Mike Posey, the hockey Hall of Fame winger who played a key role in propelling New Yorkers to four consecutive Stanley Cup championships in the early 1980s, died Friday at his Montreal home. He was 65 years old.
The cause was lung cancer, said Kimber Auerbach, director of communications for residents of the island. Busy announced he had the disease in October.
The Islanders, founded as an extended team for the National Hockey League in 1972, won just 12 games in their first season at the Nassau Coliseum on Long Island and didn’t do much better the following season.
But they did start to make it to the playoffs under general manager Bill Torey and coach Al Arbor, who assembled teams that included Posey on the right wing and his teammates Brian Trotier in the middle, Clark Gillis on the left wing, Denis Botvin in defense and Billy Smith in goal. (Gillis died of cancer on January 21 at 67.)
The Islanders defeated the Philadelphia Flyers, Minnesota North Stars, Vancouver Canucks and Edmonton Oilers in the 1980-1983 Stanley Cup, then lost to the Oilers in the 1984 Cup Final.
The Canadian-born Bossy was among the fastest skaters in the NHL, possessing an uncanny ability to shake off wrist shots before opposing goalkeepers had any idea a disc was in their way.
“Mike got the fastest hands I’ve ever seen,” said Arbor, a former defender who played alongside Jordi Howe with the Detroit Red Wings and Bobby Hull with the Chicago Blackhawks.
Bossy led the NHL twice in goals, with 69 goals in the 1978-79 season and 68 in the 1980-81 season. He scored no fewer than 51 goals in each of his first nine seasons before a back injury was limited to 38 in his final season. His 85 goals in 129 playoff games were the most in NHL history at the time.
Bossy scored 573 goals and had 553 assists in 752 regular season games over his 10 NHL seasons, all with the Islanders.
He was elected to the Hockey Hall of Fame in 1991.
A witty and slightly built player, Bossy defied the tough checks and refused to get into fights.
“The guys knew he wasn’t going to fight,” Trotier told Sports Illustrated in 1999. “They’d punch him and shoot him with a spear, it didn’t matter. He didn’t need a lot of space. The guy was so creative, he could make something special with just half an inch.”
Posey recalls in his memoir “The Chief: The Mike Posey Story” (1988, with Barry Meisel): “I probably developed what the Scouts called my quick hand and quick release more than anything else in my self-defense.” “The NHL was the zoom, the zoom, and the zoom in comparison to the beginners. I learned to make quick passes and take quick shots to avoid getting hit every time I had a disc.”
Posey won the Lady Being Trophy for his cute play in 1983, 1984 and 1986. He only suffered 210 penalty minutes.
He was chosen by the Islanders as the 15th pick in the 1977 NHL Amateur Draft after being overrun by teams that, despite his scoring goals in junior hockey, thought he didn’t have the checking skills to survive in the NHL
It didn’t take Bossy long to prove otherwise. He won the 1977-78 Calder Memorial Trophy as the NHL Rookie of the Year, and has scored 53 rookie goals for his 15 years. He won the Con Smith Cup as the most valuable player in the 1982 Stanley Cup playoffs.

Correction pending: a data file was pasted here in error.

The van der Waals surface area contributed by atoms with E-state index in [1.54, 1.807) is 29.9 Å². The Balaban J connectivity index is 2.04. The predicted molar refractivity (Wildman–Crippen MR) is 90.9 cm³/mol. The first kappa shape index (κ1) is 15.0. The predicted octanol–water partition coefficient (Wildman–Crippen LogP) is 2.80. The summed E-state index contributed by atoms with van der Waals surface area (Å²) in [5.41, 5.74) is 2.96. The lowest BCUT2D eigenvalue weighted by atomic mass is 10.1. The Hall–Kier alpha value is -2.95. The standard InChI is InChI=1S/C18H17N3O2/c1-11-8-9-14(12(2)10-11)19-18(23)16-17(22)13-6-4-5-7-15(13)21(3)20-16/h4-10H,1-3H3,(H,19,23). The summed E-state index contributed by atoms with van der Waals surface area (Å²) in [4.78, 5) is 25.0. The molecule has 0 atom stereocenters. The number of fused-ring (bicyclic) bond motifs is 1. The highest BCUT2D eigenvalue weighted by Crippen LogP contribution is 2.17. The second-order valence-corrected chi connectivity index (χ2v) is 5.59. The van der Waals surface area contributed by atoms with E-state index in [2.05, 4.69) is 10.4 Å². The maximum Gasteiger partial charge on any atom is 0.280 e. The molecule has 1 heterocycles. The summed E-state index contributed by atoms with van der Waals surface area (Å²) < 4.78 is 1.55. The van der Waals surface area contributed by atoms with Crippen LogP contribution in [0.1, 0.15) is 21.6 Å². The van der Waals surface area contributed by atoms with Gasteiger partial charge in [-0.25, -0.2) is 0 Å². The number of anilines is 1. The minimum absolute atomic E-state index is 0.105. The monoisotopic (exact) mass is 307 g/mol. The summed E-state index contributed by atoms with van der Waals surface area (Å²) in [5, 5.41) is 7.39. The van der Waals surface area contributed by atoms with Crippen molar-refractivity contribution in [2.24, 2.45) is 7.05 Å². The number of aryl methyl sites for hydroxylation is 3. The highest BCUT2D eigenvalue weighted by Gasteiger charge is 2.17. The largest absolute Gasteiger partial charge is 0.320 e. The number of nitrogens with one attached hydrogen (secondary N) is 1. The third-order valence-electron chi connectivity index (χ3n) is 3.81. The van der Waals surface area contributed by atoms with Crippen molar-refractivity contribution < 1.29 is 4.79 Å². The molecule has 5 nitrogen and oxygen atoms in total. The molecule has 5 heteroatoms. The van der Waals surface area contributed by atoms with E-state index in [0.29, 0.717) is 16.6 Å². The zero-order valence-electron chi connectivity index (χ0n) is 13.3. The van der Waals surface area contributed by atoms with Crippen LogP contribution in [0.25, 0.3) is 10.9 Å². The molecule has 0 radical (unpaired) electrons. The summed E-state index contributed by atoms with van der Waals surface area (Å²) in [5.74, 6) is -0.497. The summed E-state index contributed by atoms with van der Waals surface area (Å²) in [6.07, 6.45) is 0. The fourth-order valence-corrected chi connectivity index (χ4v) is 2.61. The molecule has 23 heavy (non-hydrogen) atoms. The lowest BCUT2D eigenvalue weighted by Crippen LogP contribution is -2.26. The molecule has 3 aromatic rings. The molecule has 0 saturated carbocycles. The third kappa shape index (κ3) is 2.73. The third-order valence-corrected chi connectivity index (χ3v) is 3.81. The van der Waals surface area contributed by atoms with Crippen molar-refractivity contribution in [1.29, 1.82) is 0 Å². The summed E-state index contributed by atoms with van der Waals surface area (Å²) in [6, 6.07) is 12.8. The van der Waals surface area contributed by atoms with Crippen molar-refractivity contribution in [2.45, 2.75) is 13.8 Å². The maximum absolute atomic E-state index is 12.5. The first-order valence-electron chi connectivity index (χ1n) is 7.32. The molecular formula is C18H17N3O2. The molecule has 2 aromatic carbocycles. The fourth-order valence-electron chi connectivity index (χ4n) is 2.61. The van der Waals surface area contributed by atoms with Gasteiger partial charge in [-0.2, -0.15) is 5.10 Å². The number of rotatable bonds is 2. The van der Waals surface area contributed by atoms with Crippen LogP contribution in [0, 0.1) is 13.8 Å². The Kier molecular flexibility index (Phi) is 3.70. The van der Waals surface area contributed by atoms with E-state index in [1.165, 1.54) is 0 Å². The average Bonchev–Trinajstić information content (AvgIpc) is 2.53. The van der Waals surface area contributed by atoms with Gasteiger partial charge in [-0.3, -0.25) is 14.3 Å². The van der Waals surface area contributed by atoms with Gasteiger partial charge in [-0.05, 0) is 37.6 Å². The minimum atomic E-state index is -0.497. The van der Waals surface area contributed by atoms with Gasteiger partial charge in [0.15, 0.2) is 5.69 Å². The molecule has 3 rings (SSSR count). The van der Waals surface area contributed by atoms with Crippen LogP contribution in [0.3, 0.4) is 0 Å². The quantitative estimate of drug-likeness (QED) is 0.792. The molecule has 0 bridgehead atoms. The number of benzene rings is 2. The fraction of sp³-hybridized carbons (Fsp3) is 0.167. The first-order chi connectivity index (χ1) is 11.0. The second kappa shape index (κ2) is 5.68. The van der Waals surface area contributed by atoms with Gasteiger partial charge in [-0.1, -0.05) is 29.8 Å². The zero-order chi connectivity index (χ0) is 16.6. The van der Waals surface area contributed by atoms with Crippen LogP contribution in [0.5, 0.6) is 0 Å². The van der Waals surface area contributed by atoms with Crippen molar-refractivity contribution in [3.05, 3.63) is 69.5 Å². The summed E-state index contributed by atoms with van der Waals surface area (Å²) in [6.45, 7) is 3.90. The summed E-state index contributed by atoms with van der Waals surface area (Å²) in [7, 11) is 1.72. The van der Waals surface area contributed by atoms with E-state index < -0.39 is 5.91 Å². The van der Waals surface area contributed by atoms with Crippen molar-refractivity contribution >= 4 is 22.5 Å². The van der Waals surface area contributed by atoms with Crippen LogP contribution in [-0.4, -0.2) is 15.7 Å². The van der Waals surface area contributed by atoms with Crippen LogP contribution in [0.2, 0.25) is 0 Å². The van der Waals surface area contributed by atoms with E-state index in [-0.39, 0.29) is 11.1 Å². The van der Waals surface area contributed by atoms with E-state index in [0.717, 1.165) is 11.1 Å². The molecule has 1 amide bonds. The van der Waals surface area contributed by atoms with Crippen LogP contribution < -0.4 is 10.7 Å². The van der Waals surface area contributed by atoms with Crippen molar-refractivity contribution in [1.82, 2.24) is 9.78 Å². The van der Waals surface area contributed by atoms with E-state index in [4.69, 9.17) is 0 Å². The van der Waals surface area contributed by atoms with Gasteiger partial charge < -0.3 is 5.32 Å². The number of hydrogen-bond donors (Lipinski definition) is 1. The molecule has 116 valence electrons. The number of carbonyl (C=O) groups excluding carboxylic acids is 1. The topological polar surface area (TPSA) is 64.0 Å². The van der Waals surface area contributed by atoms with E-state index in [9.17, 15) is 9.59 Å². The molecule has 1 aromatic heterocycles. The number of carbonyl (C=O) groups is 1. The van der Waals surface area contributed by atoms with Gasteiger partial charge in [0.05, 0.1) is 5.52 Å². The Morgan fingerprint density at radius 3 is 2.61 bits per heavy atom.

Michael Posey was born on January 22, 1957 in Montreal, one of ten children of Borden and Dorothy Posey. His father was of Ukrainian origin, and his mother was English. Borden Bossy flooded the family apartment building’s backyard during the winter to create an ice rink, and Mike learned to skate at 3.
He dropped out of Laval Catholic High School to join Laval’s national team in the Major League Hockey League in Quebec near the end of the 1972-73 season and played in four full seasons with Laval, scoring 309 goals.
Then he was chosen by the islanders in the draft.
Posey’s NHL career was cut short due to a chronic injury. At the beginning of the islanders’ training camp in 1986, he suffered from back pain. He missed 17 games during the regular season and injured his left knee in the playoffs, when the Flyers spent on the island in a preliminary round. Doctors eventually discovered that he had two infected discs that could not be repaired with surgery. He sat in the 1987-1988 season, then retired from hockey in October 1988.
The Islanders retired Posey’s No. 22 in March 1992, making him the second player to receive that honor after Botvin.
Posey’s survivors include his wife, Lucy Kramer, Posey, and their two daughters, Josian and Tania.
Posey, who was bilingual, pursued commercial and radio projects in Canada after his playing career ended. When he was found to have cancer, he took time off from his position as a hockey analyst for the Montreal-based French-language TVA Sports.
For all that Posey and his Stanley Cup champions had accomplished, they lacked the charisma of his contemporaries, Oilers Hall of Fame center, Wayne Gretzky, and Gretzky-led Edmonton teams that won four Stanley Cups in the 1980s.
“We’ve never had the millionth of recognition we should have,” Posey once told Sports Illustrated. “We had a very humble organization. They didn’t want the guys to do so much because they thought hockey might suffer. People don’t talk about us at the first mention of great teams.”
He added, “I think the older I get, I’m tired of telling people I’ve scored over 50 for nine years in a row. Everything I say makes it sound like I’m bitter, but I’m not at all. It’s only when you do something as well as our team did, that you like to get an appreciation for it.”
As for comparisons to Gretzky, Posey told the New York Times in January 1986, when he became the 11th player in National Hockey League history to score 500 goals: “People call him the Great Gretzky. I can’t compete with that. I feel comfortable with what I helped my team achieve.” achieve it. And whether I think of Wayne Gretzky as the greatest thing since apple pie is another question.”
Maya Coleman contributed to the report.